- Best Buy’s domestic online sales have grown by double digits in each of the past five years and made up 16% of domestic revenue in fiscal 2018.
- Ross Stores has grown comparable store sales in 38 consecutive quarters (each quarter since 4Q08).
- The Children’s Place has grown after-tax profit (NOPAT) by 8% compounded annually over the past five years.
- Michaels has grown NOPAT by 6% compounded annually since 2015.
- Walmart’s fiscal 2Q19 e-commerce sales grew 40% year-over-year, faster than the 19% growth at Amazon.
More Red Flags Only Identified Through Holdings Analysis
Holdings-based research on CLIX reveals two additional issues: severe lack of diversification and a holding that is not aligned with the stated strategy.
First, Amazon (AMZN) and Alibaba (BABA) make up 40% of CLIX’s long portfolio, and, therefore, exert outsized influence on the performance of the ETF.
Further, Amazon has become more of a brick-and-mortar firm, with its acquisition of Whole Foods and opening of physical locations. This shift, from online to bricks-and-mortar, begs the question, why is an e-commerce giant opening locations if brick-and-mortar stores are a dying industry? The answer, as noted above, lies in the fact that brick-and-mortar is not actually declining, but instead growing, and still makes up the large majority of retail sales.
Second, one holding in particular stands out as not like the others, Netflix (NFLX). We find it hard pressed to categorize Netflix as an online retailer along the likes of Etsy (ESTY), eBay (EBAY), Wayfair (W), and even Amazon. Sure, it sells its product online, but Netflix is more commonly compared to tech firms and/or media conglomerates than it is to retailers.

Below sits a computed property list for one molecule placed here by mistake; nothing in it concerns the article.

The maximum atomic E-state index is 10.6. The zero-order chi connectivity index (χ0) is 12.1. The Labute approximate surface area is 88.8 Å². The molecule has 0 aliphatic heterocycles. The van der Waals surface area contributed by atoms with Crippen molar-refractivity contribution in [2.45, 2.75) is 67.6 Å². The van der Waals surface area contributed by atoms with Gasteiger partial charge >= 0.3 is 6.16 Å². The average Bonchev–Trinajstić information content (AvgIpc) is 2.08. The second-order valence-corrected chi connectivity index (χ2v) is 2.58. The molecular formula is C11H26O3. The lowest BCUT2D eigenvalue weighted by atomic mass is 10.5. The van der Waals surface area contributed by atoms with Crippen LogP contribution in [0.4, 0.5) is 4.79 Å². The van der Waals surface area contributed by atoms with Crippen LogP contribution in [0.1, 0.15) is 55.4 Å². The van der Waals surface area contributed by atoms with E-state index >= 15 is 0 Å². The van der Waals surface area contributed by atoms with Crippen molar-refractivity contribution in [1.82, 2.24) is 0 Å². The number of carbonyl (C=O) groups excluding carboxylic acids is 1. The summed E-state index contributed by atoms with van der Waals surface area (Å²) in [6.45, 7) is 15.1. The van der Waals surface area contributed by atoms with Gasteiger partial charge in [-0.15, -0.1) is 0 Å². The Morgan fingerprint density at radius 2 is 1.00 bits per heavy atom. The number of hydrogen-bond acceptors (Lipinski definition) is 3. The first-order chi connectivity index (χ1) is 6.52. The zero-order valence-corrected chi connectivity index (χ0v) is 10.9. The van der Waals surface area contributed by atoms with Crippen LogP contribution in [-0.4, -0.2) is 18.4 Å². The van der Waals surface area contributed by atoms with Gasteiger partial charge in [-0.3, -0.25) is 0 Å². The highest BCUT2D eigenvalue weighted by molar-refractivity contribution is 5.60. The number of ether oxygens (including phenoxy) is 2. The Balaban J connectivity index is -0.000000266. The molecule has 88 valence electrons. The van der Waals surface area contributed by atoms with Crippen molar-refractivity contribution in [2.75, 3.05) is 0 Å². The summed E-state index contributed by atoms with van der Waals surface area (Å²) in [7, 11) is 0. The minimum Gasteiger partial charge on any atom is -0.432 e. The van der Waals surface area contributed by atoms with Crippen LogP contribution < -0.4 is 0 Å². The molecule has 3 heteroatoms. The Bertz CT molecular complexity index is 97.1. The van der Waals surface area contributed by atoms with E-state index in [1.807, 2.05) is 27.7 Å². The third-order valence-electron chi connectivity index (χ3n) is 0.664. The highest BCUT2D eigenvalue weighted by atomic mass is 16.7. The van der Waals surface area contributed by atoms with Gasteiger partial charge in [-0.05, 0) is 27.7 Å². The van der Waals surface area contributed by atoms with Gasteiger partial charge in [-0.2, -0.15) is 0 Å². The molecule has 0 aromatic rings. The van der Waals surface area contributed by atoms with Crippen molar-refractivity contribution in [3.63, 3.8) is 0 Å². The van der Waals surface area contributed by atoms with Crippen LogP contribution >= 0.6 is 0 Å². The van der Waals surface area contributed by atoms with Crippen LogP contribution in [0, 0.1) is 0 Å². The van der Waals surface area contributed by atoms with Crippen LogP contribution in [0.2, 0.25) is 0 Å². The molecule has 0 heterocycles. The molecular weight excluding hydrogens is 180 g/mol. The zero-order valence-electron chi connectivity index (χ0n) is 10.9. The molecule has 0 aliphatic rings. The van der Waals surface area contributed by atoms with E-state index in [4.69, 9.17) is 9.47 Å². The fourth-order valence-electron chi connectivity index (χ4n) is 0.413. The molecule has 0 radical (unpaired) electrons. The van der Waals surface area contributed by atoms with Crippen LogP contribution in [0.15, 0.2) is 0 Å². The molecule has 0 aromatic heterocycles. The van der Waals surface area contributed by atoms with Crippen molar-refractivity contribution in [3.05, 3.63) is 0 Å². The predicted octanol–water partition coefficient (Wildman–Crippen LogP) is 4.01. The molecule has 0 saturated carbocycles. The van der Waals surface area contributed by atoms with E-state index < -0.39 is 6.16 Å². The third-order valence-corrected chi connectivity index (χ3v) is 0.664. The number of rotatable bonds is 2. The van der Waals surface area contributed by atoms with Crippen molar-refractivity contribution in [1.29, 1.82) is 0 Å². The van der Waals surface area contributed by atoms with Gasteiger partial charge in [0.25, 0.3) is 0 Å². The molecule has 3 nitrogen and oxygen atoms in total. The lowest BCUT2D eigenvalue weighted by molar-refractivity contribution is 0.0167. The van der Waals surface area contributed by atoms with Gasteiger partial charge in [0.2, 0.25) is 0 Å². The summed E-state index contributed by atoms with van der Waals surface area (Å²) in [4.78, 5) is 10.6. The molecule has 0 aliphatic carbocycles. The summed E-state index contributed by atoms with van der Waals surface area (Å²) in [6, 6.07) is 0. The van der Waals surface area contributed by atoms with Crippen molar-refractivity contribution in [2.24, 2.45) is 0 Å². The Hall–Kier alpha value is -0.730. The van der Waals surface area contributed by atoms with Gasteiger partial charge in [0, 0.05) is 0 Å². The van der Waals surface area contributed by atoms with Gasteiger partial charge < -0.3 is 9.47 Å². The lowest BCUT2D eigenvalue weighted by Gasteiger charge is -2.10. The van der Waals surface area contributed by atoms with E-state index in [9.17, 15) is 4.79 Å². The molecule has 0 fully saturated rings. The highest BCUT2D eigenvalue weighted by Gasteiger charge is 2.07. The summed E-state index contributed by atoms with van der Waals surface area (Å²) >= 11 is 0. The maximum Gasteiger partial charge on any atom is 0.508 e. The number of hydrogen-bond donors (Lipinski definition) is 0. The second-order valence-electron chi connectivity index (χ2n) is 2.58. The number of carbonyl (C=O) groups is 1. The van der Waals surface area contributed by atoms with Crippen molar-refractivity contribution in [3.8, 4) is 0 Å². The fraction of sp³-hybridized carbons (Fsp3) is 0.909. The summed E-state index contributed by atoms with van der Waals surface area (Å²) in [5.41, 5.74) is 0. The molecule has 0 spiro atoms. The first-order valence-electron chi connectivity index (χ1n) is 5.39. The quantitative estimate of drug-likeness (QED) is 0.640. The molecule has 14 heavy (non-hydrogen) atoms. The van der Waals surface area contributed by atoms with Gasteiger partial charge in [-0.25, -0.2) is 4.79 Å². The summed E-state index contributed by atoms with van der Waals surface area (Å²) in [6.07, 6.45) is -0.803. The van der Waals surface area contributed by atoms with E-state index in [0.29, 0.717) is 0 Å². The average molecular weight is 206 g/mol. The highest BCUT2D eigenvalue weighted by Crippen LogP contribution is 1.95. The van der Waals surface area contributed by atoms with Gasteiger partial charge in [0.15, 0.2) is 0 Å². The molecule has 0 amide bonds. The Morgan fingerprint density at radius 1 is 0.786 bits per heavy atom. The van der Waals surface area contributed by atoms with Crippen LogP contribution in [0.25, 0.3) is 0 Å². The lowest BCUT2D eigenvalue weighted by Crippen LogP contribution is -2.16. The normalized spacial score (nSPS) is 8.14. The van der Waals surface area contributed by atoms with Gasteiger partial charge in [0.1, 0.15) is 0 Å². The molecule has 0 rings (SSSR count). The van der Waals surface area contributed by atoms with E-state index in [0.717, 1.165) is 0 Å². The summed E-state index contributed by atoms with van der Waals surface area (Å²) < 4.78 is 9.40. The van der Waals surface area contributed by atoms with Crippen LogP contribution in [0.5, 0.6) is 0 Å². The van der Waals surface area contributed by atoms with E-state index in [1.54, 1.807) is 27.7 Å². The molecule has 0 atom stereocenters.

Holding Netflix, given that it is not a retail business, suggests that CLIX’s real strategy is to chase performance or momentum. Unfortunately for CLIX investors, Netflix may be running out of momentum, as we highlighted in our recent article “Netflix’s Momentum Has Run Out”.
Poor Asset Allocation Doesn’t Bode Well for Performance
CLIX’s asset allocation strategy results in picking worse stocks than its benchmark. You’d hope a fund that was focused on a specific subset of the retail market to be able to pick better stocks than a fund allocating passively across the entire market. Instead, as Figure 2 shows, our holdings-based research reveals that CLIX has worse asset allocation than its benchmark, the iShares Trust Russell 3000 ETF (IWV).
Figure 2: CLIX’s Asset Allocation is Worse Than its Benchmark
Sources: New Constructs, LLC and company filings
CLIX allocates just 6% of its assets to Attractive-or-better rated stocks versus 24% for IWV. It allocates 53% to Unattractive-or-worse rated stocks versus just 30% for IWV. Essentially, investors buying IWV, which is indexed to the entire market, receive better asset allocation than the focused strategy of CLIX.